A future that works 

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Building a better future for work in Victoria by 2030 requires an ambitious, two-pronged effort to address both dimensions of the current labour market crisis- quantity and quality, JIM STANFORD says. 

“Work.” It seems like a four-letter word on Monday mornings, as we drag ourselves out of bed and off to our jobs. Yet it’s a necessity of life – for the simple reason that most of us have to work, just to support ourselves.

But the world of work is under pressure. Jobs are harder to find, and harder to keep. The traditional security of a permanent job – with regular hours, living wages, and basic entitlements – has become a rarity. In fact, less than half of employed Australians now work in a traditional ‘standard’ job – full-time, permanent, paid employment with regular entitlements (like paid holidays and sick leave). Most jobs now encompass one or more dimensions of insecure or precarious work – including part-time, casual, labour hire, temporary, contractor or self-employed positions.

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In quantity terms, there isn’t enough paid work for those who need it. Demand for labour has been inadequate relative to Australia’s working age population since the global financial crisis.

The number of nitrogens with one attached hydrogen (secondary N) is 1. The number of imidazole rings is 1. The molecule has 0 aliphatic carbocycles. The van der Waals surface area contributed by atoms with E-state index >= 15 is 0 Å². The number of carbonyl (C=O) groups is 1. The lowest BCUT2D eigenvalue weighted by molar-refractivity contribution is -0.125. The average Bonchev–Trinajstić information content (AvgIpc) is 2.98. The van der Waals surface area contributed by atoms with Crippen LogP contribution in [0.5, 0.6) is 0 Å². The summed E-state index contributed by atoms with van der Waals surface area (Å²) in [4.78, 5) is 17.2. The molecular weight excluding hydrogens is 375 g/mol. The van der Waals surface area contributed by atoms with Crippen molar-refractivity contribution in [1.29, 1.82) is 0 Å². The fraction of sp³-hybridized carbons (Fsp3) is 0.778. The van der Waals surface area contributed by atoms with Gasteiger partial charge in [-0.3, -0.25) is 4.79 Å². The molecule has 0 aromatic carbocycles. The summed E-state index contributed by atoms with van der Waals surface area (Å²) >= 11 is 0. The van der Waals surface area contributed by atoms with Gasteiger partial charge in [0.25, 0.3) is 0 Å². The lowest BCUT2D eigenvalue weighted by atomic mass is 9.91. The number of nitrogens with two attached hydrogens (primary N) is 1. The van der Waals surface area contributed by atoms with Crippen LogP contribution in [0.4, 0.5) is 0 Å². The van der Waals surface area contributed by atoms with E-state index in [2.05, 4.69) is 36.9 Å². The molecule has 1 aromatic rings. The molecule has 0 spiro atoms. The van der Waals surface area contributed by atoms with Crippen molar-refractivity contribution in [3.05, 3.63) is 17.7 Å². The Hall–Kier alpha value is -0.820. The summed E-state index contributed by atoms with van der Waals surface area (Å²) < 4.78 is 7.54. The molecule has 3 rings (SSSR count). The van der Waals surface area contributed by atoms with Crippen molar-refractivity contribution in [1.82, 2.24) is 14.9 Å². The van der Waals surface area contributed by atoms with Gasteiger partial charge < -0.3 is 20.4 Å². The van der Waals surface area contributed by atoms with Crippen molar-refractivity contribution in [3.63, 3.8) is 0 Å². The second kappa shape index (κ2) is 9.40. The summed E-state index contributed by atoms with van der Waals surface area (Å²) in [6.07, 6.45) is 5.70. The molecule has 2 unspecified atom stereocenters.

Australia’s labour market faces a dual crisis of both quantity and quality.

In quantity terms, there isn’t enough paid work for those who need it. Demand for labour has been inadequate relative to Australia’s working age population since the global financial crisis. The official unemployment rate (currently around 5.5 per cent) does not begin to capture the full extent of labour market slack.

After all, to be officially classified as unemployed, someone cannot have worked a single hour in the week they were surveyed, and must have submitted several active job applications (thus demonstrating the “sincerity” of their job search).

This excludes more than 1.1 million underemployed Australians (who work some hours, but want and need more), as well as those who have given up looking for work, and those classified as “marginally attached” (even though they want to work). All told, true underutilisation in Australia’s labour market is at least three times higher than the official unemployment rate

In quality terms, the erosion of standard permanent jobs further undermines the level and stability of workers’ incomes. Not knowing when they will work, nor how much they will earn, makes it impossible for participants in this “just-in-time” workforce to plan or balance their lives.

The erosion of traditional labour market regulations and standards (including minimum wages, the awards system and collective bargaining) have further tipped the scales in favour of employers – who are only too willing to reorganise their business models around the permanent existence of this pool of desperate, “flexible” workers.